California employment lawyer

Ethics and equity and principles of justice do not change with the calendar.

Overtime: administrative exemption

Are you working 50, 60, or maybe even 70 or 80 hours each week? Has your employer told you that your job is very important, so you are expected to work long hours without any compensation for overtime? This happens more than you think. I’ve handled hundreds of cases over the years where my clients’ employers told them just that. However, what your boss won’t tell you is that most employees in the state of California are supposed to be receiving overtime pay.

You deserve to be paid for your hard work, even if you are paid on a salary basis, and even if you earn a salary that is over $100,000 per year.

There is a very limited number of people who are not entitled to overtime. You likely have rights to wages that you didn’t even know you had!

Does your boss say that because you’re administrator, you don’t have rights to overtime? That’s probably illegal!

Someone who is an administrator is not entitled to overtime pay under California law. According to Pellegrino v. Robert Half International, Inc., administrators make decisions of significance for their employer. But you make decisions that affect the company all day, right? Does that mean you aren’t entitled to overtime pay? No. Everyone makes some decisions that affect the company in some way. Yet most people qualify for overtime pay.

  Only certain decisions that you make that could affect your status as an administrator.  

For instance, a helpline technician must make a decision about how to troubleshoot a problem. If an employer could refuse to pay overtime whenever an employee made a decision, no employee would ever have a right to overtime pay. It is only certain decisions that you make that could affect your status as an administrator.

Administrators spend the majority of their time doing office work directly related to management policies or general business operations (either for the employer or the employer’s customers). Administrators exercise discretion and independent judgment. In other words, they are making policies on behalf of the company. They are making decisions about the direction the company is taking. They have the ability to enter into contracts on behalf of the company. They have a budget with full discretion on how they are to use it.

  If you make decisions and exercise independent judgement in your job, you may still have overtime rights!  

If you make decisions and exercise independent judgement in your job, you may still have overtime rights! You are exercising discretion if you choose what tasks you are working on and the order in which you are to complete your task. You are exercising independent judgment if your boss doesn’t care which task you choose as long as you get it done. However, it isn’t enough to deny an employee overtime pay because they exercise some discretion and independent judgement. Their discretion and judgment must be over matters of significance with the company.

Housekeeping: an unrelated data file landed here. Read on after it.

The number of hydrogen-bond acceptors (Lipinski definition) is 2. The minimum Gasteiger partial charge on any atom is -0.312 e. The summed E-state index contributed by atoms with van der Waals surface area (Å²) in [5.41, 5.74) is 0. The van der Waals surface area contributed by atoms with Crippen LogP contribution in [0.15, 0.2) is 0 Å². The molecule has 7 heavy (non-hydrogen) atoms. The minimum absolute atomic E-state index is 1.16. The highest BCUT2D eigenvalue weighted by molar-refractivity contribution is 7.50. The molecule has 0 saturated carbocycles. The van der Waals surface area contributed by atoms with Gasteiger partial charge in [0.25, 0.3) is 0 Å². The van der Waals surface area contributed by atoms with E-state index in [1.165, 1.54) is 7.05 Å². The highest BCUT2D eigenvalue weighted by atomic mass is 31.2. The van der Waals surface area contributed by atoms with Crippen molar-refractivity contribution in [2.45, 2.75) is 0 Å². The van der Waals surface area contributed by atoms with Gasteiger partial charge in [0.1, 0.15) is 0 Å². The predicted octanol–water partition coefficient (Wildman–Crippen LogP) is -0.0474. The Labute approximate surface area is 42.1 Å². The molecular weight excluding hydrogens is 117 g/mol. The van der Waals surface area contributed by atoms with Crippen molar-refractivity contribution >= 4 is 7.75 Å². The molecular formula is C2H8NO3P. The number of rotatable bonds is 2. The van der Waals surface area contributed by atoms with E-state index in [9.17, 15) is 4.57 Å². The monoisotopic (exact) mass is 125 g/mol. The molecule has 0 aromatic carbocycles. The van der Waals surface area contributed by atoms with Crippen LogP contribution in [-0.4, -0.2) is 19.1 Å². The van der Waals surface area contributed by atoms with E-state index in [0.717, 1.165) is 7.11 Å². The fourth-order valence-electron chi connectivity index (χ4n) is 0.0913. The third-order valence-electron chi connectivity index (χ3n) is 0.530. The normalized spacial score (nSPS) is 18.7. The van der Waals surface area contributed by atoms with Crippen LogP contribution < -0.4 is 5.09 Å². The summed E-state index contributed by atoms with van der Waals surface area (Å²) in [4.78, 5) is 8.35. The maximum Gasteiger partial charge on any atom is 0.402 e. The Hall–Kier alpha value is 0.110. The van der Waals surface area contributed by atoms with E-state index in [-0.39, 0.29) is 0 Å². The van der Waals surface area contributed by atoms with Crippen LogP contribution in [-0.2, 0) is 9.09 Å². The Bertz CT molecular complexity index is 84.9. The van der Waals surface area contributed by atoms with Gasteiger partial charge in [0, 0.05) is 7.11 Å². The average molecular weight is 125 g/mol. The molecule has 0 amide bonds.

Obviously, whether you do a task today or tomorrow makes little or no difference. It has nothing to do with the “management policies or general business operations” of the company. Therefore, even if you make decisions, you still have rights to overtime pay! Your boss is wrong to deny you your overtime.

Employers frequently misclassify people as administrators. Some examples include executive assistants, administrative assistants, help desk technicians, secretaries, bookkeepers, help desk operators, and many, many more.

If you feel as if you were misclassified as an administrator, please call us. We can help!

What should you do if you think you have rights to overtime pay?

If you think you are entitled to overtime you need to begin keeping a log of the hours that you work. Got a late night phone call from the boss or a client? Keep a journal of when the conversation started and ended, with whom you spoke, and the nature of the call.

  Employers frequently misclassify people as administrators.  

If you haven’t been keeping a record, the law says that you can provide a reasonable estimate of your hours worked. But, how do you prove that your estimate is reasonable? Go back through your past emails and look at the time and date stamp on the emails. Look at your expense report sheets and see where you traveled to and what you were doing. If you have access to your computer log in times, check to see when your computer was in use. Finally, look at your phone records. All of those late night phone calls should be recorded.

Your memory is probably better than your employer’s recollection, since you actually worked the hours! Reach out to us if you’d like help in figuring out how to estimate the time you worked.

So, am I an exempt employee or not? Do I fit into the administrative exemption?

If you ask your boss, it’s very likely that you’ll be told you’re exempt. But my many years of experience have shown me that most people are non-exempt. Exemptions are a hard thing to understand, which is why many workplaces get them wrong. Let us help you find out if you’re owed money!

We can help you fight for justice.

When your employer wrongfully withholds pay that your earned, you can feel hopeless. Employers should not get away with it! By standing up for your rights, you are standing up for yourself. You are also standing up for everyone who has ever suffered the injustice of an employer keeping wages that are earned.

Please make an appointment for a free consultation in our Newport Beach office. You can contact us by email or phone. We want to help.